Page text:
Help for Children with Autism

What Every Parent Should Know

Only a decade ago Autism was believed to affect less than 1 in 1000 children. Now that more parents, health care professionals and educators are aware of Autism’s broad spectrum and early signs, the Centers for Disease Control and Prevention (CDC) report that approximately 1 in 150 children are diagnosed.

If Autism does not impact your family directly, statistics suggest that you are likely to encounter a child with Autism in your neighborhood or at your child’s school. Take a moment to educate yourself about the Autism Spectrum. An informed community is best equipped to offer friendship to children on the Autism spectrum and to advocate for appropriate educational and health care services.

Look for Autism Signs and Symptoms.

Since early intervention has proven value, parents should be mindful of Autism’s early signs. This is particularly important if there is a family history of Autism or language delay. Some of the more common signs include: Limited interaction with caregivers, problems expressing needs, difficulty transitioning from one task to another, echoing what others say, repeating actions over and over, and reacting strongly to the way things smell, taste, look, feel, or sound. If you are unsure whether a problem exists, consider it an opportunity to learn more about your child’s overall development.

Schedule Autism Testing with a Qualified Professional.

Do not allow lingering questions about your child’s development to go unanswered. If you observe signs of Autism, make an appointment with your pediatrician or a licensed psychologist who provides developmental testing. A thorough examination will answer questions about Autism, and indicate whether other developmental needs should be addressed. Then NeuroDevelopment Center in Fort Collins uses the ADOS and other standardized instruments that have been developed in Children’s Hospitals.

Successful Autism Therapy Involves Teamwork.

When a child is diagnosed with Autism or developmental delay it is wise to begin interventions as soon as possible. Since difficulties tend to involve several related areas, such as communication, learning, sensory-motor skills, and behavior, effective treatment requires specialists to work together. Parents should insist that their child’s therapists and educators work as a team.

Children on the Autism Spectrum Learn and Develop.

Some children on the Autism spectrum are effectively non-verbal when they reach school age. Others with higher-functioning Autism or Asperger’s Disorder may have a larger vocabulary than most of their peers, yet struggle to comprehend information that is abstract. Some children on the Autism spectrum learn best when they receive support within a mainstream classroom. Others need a setting structured around an intensive language and behavioral program. In most cases, educational objectives for a child on the Autism spectrum will encompass both functional skills, such as communication and social behavior, and academic learning. These objectives are recorded within an Individualized Educational Plan (I.E.P.) and monitored by the child’s case manager. Parents can play an important role in their child’s educational plan by attending school meetings and asking questions.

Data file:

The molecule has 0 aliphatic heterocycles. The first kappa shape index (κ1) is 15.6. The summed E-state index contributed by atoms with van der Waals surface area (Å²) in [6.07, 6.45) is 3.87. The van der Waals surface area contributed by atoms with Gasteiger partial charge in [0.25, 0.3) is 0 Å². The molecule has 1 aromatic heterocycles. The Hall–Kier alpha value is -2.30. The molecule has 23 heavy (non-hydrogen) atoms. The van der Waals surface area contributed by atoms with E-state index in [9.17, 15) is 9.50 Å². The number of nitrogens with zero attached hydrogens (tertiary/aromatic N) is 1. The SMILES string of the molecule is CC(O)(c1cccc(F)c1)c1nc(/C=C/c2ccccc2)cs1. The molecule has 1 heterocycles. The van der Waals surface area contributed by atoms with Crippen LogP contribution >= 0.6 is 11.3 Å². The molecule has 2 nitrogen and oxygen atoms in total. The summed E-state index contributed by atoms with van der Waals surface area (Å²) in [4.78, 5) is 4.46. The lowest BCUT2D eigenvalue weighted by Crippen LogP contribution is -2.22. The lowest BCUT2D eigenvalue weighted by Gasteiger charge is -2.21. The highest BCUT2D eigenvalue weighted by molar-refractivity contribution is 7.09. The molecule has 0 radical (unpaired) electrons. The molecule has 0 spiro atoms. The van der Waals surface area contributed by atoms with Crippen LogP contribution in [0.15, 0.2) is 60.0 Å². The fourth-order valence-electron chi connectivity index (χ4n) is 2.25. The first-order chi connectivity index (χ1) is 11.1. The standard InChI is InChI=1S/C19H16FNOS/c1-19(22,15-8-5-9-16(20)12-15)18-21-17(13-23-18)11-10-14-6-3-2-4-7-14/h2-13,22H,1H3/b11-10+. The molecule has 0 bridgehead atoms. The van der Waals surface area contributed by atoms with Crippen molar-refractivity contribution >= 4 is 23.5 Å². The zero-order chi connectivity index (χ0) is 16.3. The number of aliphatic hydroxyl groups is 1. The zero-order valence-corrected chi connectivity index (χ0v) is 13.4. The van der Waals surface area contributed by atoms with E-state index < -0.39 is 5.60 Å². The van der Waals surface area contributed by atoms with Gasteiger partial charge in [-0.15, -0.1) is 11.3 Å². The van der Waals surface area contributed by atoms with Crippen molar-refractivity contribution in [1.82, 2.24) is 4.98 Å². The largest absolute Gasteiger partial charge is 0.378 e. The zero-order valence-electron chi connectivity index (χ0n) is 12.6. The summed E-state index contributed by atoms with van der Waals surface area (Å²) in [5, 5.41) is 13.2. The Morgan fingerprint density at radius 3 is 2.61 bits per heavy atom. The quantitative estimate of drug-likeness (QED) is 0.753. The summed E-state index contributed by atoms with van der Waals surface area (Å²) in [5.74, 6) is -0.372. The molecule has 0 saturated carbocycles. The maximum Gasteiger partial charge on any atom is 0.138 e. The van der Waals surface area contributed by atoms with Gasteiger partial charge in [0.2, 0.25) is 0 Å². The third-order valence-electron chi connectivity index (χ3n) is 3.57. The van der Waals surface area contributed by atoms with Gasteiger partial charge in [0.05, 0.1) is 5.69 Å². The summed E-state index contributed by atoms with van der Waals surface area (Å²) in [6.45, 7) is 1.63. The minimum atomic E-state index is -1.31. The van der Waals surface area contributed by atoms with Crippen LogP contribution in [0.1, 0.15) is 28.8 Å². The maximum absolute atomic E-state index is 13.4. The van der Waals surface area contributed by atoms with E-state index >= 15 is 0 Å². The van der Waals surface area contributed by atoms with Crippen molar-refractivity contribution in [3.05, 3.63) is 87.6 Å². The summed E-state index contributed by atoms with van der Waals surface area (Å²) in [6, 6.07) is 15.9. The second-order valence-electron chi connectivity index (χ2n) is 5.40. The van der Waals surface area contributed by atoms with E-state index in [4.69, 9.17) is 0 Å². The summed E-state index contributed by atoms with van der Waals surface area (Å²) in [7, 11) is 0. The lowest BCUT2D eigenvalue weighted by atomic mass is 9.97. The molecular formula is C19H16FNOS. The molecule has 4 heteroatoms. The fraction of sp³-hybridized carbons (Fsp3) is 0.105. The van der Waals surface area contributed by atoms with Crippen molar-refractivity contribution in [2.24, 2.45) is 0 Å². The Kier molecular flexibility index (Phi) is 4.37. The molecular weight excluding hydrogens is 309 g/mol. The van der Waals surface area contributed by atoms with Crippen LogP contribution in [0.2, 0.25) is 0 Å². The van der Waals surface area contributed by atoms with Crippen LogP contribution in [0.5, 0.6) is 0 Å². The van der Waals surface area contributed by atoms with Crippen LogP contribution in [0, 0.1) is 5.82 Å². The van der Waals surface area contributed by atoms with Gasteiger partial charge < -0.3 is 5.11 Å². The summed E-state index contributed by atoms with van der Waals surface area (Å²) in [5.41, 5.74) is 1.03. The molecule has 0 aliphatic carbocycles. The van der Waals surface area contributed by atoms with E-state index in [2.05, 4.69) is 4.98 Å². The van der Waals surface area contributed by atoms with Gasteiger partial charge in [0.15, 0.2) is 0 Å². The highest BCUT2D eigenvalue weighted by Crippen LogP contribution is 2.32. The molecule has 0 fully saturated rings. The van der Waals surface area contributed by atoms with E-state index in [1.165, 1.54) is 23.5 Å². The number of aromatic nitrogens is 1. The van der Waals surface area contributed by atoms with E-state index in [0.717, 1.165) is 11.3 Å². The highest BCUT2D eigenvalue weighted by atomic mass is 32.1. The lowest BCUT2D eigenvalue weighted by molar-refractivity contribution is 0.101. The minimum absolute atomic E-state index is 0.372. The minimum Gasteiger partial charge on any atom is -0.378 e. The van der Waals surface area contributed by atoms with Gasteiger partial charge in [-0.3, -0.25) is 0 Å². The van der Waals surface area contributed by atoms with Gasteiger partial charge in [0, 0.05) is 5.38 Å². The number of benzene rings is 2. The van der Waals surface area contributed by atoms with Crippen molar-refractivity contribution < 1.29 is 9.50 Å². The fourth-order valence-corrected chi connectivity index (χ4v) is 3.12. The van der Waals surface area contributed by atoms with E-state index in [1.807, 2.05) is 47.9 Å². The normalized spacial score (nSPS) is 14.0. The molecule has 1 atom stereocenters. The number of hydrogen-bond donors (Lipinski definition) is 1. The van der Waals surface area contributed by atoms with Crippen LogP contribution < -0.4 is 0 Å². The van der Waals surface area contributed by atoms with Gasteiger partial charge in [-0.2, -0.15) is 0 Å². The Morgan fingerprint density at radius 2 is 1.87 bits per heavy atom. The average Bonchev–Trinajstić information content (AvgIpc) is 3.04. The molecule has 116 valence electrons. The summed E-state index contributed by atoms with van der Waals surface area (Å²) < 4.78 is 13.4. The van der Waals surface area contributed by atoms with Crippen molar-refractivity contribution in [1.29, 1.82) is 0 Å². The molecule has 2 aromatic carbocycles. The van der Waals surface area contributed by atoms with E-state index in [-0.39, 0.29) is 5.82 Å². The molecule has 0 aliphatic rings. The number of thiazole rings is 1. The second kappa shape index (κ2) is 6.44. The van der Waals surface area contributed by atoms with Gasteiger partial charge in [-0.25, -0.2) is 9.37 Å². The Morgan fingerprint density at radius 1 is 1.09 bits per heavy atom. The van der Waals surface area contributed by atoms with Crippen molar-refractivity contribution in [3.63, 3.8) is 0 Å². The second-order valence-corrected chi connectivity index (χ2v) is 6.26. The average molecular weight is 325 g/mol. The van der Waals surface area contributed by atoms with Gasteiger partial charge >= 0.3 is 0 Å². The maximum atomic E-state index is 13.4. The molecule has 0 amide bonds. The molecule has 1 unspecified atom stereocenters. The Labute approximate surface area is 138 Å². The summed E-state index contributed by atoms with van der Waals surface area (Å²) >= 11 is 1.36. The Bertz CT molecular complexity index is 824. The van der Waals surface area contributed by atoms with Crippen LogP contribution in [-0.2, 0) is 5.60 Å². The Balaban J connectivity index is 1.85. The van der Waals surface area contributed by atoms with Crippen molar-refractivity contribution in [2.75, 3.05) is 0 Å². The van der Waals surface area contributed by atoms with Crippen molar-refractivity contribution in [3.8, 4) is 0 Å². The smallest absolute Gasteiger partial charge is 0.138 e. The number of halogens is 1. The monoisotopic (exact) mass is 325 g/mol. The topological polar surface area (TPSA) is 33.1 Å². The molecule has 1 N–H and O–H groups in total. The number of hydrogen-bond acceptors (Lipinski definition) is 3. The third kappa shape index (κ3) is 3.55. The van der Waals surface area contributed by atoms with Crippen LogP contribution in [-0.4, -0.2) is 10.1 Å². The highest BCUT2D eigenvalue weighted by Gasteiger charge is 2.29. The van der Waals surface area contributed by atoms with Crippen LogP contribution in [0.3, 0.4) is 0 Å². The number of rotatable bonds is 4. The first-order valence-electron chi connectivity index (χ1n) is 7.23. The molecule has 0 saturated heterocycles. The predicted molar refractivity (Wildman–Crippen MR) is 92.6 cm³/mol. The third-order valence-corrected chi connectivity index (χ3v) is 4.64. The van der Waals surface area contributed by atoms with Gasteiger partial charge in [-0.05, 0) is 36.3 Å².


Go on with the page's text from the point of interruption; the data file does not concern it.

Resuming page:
Children with Autism Experience Love and Affection.

If only more people could see the relationships that develop between children with Autism spectrum disorders and their families. This is one of the joys of working in a developmental clinic. In order to see the bond, however, one can’t be limited by the images of “relationship” that instinctively come to mind. Often the behaviors we associate with affection, such as a spontaneous hug or kiss, do not give children on the Autism spectrum a pleasant sensation. While it is normal for parents of children on the Autism spectrum to experience frustration when bonding does not occur in the typical way, other means are eventually found to experience emotional connection. Soothing interactions may involve listening to music, engaging the child with a favorite activity, playing together with a pet, or applying deep pressure to a part of the child’s body.

Autism Spectrum Disorders are Lifelong.

While some parents report dramatic recovery in response to a particular therapy, there is no medically accepted cure. Signs are evident before age three and continue to some degree throughout the lifespan. The level of independence achieved in adulthood is linked to several factors, including reasoning ability, other psychiatric symptoms, and the child’s exposure to educational and therapeutic interventions. Some adults on the spectrum require close supervision. Others learn vocational skills, but need help dealing with situations that are outside of their daily routine. There are also adults with high functioning Autism in our community who are fully independent. Many of these individuals graduate from college, find success in their careers and start families of their own.

Parents of Children with Autism Also Benefit from Support.

Parents of children on the spectrum experience the same worry, joy, frustration and pride that other parents do. In addition, they also face extraordinary challenges that may arise around the clock and test the limits of patience and positive thinking. The Autism Society of Larimer County and the Autism Society of Colorado publicize support groups in and around Fort Collins that bring families together for education and friendship. Foothills Gateway is another vital resource in Fort Collins that facilitates case management, respite care and vocational programs.